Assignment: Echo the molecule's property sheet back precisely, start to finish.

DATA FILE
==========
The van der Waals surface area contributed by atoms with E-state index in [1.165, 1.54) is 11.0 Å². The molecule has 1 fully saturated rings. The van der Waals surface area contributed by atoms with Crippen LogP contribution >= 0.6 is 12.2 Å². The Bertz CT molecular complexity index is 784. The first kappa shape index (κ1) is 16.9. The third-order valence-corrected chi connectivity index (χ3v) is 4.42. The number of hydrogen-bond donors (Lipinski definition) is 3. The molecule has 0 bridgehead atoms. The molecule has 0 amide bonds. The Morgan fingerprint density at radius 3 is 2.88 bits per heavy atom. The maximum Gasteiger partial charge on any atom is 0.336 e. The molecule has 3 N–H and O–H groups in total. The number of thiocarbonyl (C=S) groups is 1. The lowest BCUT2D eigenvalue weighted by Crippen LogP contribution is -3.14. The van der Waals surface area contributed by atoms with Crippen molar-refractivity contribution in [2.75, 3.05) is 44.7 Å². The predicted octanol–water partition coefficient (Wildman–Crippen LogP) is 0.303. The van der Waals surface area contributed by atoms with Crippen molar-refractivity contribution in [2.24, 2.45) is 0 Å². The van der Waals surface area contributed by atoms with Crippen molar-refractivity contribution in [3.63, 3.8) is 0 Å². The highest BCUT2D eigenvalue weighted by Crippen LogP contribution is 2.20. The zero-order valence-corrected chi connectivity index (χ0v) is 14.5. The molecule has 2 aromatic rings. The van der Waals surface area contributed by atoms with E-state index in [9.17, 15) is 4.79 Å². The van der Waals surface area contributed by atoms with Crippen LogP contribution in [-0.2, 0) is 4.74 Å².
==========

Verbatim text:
The van der Waals surface area contributed by atoms with E-state index in [1.165, 1.54) is 11.0 Å². The molecule has 1 fully saturated rings. The van der Waals surface area contributed by atoms with Crippen LogP contribution >= 0.6 is 12.2 Å². The Bertz CT molecular complexity index is 784. The first kappa shape index (κ1) is 16.9. The third-order valence-corrected chi connectivity index (χ3v) is 4.42. The number of hydrogen-bond donors (Lipinski definition) is 3. The molecule has 0 bridgehead atoms. The molecule has 0 amide bonds. The Morgan fingerprint density at radius 3 is 2.88 bits per heavy atom. The maximum Gasteiger partial charge on any atom is 0.336 e. The molecule has 3 N–H and O–H groups in total. The number of thiocarbonyl (C=S) groups is 1. The lowest BCUT2D eigenvalue weighted by Crippen LogP contribution is -3.14. The van der Waals surface area contributed by atoms with Crippen molar-refractivity contribution in [2.75, 3.05) is 44.7 Å². The predicted octanol–water partition coefficient (Wildman–Crippen LogP) is 0.303. The van der Waals surface area contributed by atoms with Crippen molar-refractivity contribution in [2.24, 2.45) is 0 Å². The van der Waals surface area contributed by atoms with Crippen molar-refractivity contribution in [3.63, 3.8) is 0 Å². The highest BCUT2D eigenvalue weighted by Crippen LogP contribution is 2.20. The zero-order valence-corrected chi connectivity index (χ0v) is 14.5. The molecule has 2 aromatic rings. The van der Waals surface area contributed by atoms with E-state index in [9.17, 15) is 4.79 Å². The van der Waals surface area contributed by atoms with Crippen LogP contribution in [-0.2, 0) is 4.74 Å².